WASHINGTON - June 4 - The atmosphere around Fridays visit between President George W. Bush and Pope John Paul II at the Vatican seemed more like a rally stop on the campaign trail than a meeting between two world leaders who share little in common on matters of foreign policy.
The meeting between the two world leaders and the concomitant media coverage that accompanied it suggests the strategic importance the Bush administration is placing on the Catholic vote in the upcoming presidential election, said Dave Robinson, national director of Pax Christi USA (www.paxchristiusa.org). But no matter how many photo opportunities or presidential awards the Bush administration cloaks its 2004 reelection strategy in, the fact remains that this administrations foreign policies are diametrically opposed to the values and beliefs articulated by Pope John Paul II and the worldwide Catholic Church.
Echoing recent criticism of President Bush and his policies in the Middle East by Cardinal James Francis Stafford and the Latin Patriarch of Jerusalem Michel Sabbah, Pope John Paul read from a prepared text: In the past few weeks other deplorable events have come to light which have troubled the civic and religious conscience of all, and made more difficult a serene and resolute commitment to shared human values; in the absence of such a commitment neither war nor terrorism will ever be overcome.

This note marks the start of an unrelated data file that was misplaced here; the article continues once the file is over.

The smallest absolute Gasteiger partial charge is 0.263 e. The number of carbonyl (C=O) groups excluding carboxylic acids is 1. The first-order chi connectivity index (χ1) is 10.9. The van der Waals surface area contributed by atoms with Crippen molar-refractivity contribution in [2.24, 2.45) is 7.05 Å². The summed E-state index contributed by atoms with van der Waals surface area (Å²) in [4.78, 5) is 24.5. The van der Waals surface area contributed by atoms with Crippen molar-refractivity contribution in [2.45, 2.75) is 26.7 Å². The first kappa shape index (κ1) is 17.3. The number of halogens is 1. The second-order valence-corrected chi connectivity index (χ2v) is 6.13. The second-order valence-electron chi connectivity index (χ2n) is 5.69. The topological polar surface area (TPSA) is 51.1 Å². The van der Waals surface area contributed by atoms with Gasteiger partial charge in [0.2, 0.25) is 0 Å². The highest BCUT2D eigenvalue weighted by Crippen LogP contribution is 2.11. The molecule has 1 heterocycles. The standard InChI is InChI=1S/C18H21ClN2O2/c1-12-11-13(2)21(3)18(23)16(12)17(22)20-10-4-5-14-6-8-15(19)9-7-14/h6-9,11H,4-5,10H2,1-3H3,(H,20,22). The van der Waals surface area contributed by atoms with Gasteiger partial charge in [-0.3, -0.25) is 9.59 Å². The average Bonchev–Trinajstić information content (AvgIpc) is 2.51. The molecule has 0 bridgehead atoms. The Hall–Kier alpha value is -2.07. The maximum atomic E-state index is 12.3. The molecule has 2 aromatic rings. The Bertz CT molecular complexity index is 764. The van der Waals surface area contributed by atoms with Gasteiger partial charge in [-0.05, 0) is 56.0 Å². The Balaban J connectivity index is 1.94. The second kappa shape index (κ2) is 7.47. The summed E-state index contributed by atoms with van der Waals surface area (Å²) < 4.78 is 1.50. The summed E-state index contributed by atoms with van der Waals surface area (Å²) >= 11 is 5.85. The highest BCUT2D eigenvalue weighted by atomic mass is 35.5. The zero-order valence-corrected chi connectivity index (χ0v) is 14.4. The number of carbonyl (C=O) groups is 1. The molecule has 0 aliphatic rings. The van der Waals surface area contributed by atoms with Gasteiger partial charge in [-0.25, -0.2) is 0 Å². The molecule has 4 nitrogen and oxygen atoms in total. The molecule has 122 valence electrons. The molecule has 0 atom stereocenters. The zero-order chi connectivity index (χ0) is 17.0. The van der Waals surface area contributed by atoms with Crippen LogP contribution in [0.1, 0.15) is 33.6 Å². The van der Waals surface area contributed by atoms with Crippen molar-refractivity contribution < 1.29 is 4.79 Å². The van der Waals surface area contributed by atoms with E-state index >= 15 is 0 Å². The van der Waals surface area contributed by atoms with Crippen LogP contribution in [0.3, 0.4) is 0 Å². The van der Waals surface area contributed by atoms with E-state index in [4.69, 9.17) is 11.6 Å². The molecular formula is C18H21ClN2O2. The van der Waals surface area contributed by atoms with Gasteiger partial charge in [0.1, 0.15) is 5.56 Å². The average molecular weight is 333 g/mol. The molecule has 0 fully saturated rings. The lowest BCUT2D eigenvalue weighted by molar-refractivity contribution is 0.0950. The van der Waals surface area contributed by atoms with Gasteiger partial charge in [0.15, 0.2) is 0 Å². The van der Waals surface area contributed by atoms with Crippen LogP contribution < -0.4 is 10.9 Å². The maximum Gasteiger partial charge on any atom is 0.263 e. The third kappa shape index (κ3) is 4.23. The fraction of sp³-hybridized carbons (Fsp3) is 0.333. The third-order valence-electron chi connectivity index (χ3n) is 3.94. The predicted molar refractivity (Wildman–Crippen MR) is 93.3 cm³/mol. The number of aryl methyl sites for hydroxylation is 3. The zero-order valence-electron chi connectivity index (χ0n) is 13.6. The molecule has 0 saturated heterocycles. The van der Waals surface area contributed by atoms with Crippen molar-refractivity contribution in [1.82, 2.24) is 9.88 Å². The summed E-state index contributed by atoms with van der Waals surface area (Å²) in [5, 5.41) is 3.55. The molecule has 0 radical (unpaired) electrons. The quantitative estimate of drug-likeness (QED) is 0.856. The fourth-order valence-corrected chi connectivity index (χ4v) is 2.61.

Such criticism continues to be dismissed by the president. Ignoring the popes statements, President Bush instead chose to bestow the Presidential Medal of Freedom on the ailing pontiff.
President Bush should have used todays meeting to offer explanations why the opinions of the worlds religious leaders are ignored by himself and others in his administration, said Eric LeCompte, chair of the Pax Christi USA national council. Instead, what we see is blatant political opportunism, orchestrated to confuse U.S. Catholics into thinking that President Bush is in tune with the principles of their faith.
When the visit between president and pope was announced in mid-May, many U.S. Catholic leaders predicted that this meeting was less about President Bush seeking the counsel of Pope John Paul II and more about the upcoming presidential campaign and the important Catholic swing vote.
Bush campaign strategists know full well the value of the well-timed photo-op, said Robinson. While video and photographs of Pope John Paul II and President Bush sitting side-by-side will appear in hundreds of news outlets and front pages across the countryand linger in the minds of voters for months to comethe Vaticans harsh criticisms of President Bushs foreign policy will continue to be underreported in the media and, unfortunately, unheard in pulpits across the United States.